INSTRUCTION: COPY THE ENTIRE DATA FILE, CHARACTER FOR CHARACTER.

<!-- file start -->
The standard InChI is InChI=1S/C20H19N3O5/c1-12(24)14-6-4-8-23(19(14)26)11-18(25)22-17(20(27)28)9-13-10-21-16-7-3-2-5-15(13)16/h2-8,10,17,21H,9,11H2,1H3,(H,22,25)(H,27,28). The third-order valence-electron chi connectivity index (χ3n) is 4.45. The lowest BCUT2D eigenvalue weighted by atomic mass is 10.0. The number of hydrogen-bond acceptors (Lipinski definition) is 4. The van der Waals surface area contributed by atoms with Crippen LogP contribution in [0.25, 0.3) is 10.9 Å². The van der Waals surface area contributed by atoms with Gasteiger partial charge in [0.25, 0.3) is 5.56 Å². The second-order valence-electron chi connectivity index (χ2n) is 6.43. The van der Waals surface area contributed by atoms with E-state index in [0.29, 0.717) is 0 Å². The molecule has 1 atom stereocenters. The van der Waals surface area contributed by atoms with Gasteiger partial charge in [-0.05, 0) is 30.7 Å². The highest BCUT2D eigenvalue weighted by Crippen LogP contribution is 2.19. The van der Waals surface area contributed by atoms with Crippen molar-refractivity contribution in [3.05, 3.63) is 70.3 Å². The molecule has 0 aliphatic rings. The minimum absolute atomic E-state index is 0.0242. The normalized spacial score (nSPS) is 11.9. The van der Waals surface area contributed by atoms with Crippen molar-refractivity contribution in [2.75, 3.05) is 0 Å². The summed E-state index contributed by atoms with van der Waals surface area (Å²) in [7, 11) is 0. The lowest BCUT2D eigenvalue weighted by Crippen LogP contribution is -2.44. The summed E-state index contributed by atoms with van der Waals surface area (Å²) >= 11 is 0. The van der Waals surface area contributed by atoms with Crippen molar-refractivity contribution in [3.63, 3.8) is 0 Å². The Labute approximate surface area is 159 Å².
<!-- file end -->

The standard InChI is InChI=1S/C20H19N3O5/c1-12(24)14-6-4-8-23(19(14)26)11-18(25)22-17(20(27)28)9-13-10-21-16-7-3-2-5-15(13)16/h2-8,10,17,21H,9,11H2,1H3,(H,22,25)(H,27,28). The third-order valence-electron chi connectivity index (χ3n) is 4.45. The lowest BCUT2D eigenvalue weighted by atomic mass is 10.0. The number of hydrogen-bond acceptors (Lipinski definition) is 4. The van der Waals surface area contributed by atoms with Crippen LogP contribution in [0.25, 0.3) is 10.9 Å². The van der Waals surface area contributed by atoms with Gasteiger partial charge in [0.25, 0.3) is 5.56 Å². The second-order valence-electron chi connectivity index (χ2n) is 6.43. The van der Waals surface area contributed by atoms with E-state index in [0.29, 0.717) is 0 Å². The molecule has 1 atom stereocenters. The van der Waals surface area contributed by atoms with Gasteiger partial charge in [-0.05, 0) is 30.7 Å². The highest BCUT2D eigenvalue weighted by Crippen LogP contribution is 2.19. The van der Waals surface area contributed by atoms with Crippen molar-refractivity contribution in [3.05, 3.63) is 70.3 Å². The molecule has 0 aliphatic rings. The minimum absolute atomic E-state index is 0.0242. The normalized spacial score (nSPS) is 11.9. The van der Waals surface area contributed by atoms with Crippen molar-refractivity contribution in [2.75, 3.05) is 0 Å². The summed E-state index contributed by atoms with van der Waals surface area (Å²) in [7, 11) is 0. The lowest BCUT2D eigenvalue weighted by Crippen LogP contribution is -2.44. The summed E-state index contributed by atoms with van der Waals surface area (Å²) >= 11 is 0. The van der Waals surface area contributed by atoms with Crippen molar-refractivity contribution in [3.63, 3.8) is 0 Å². The Labute approximate surface area is 159 Å².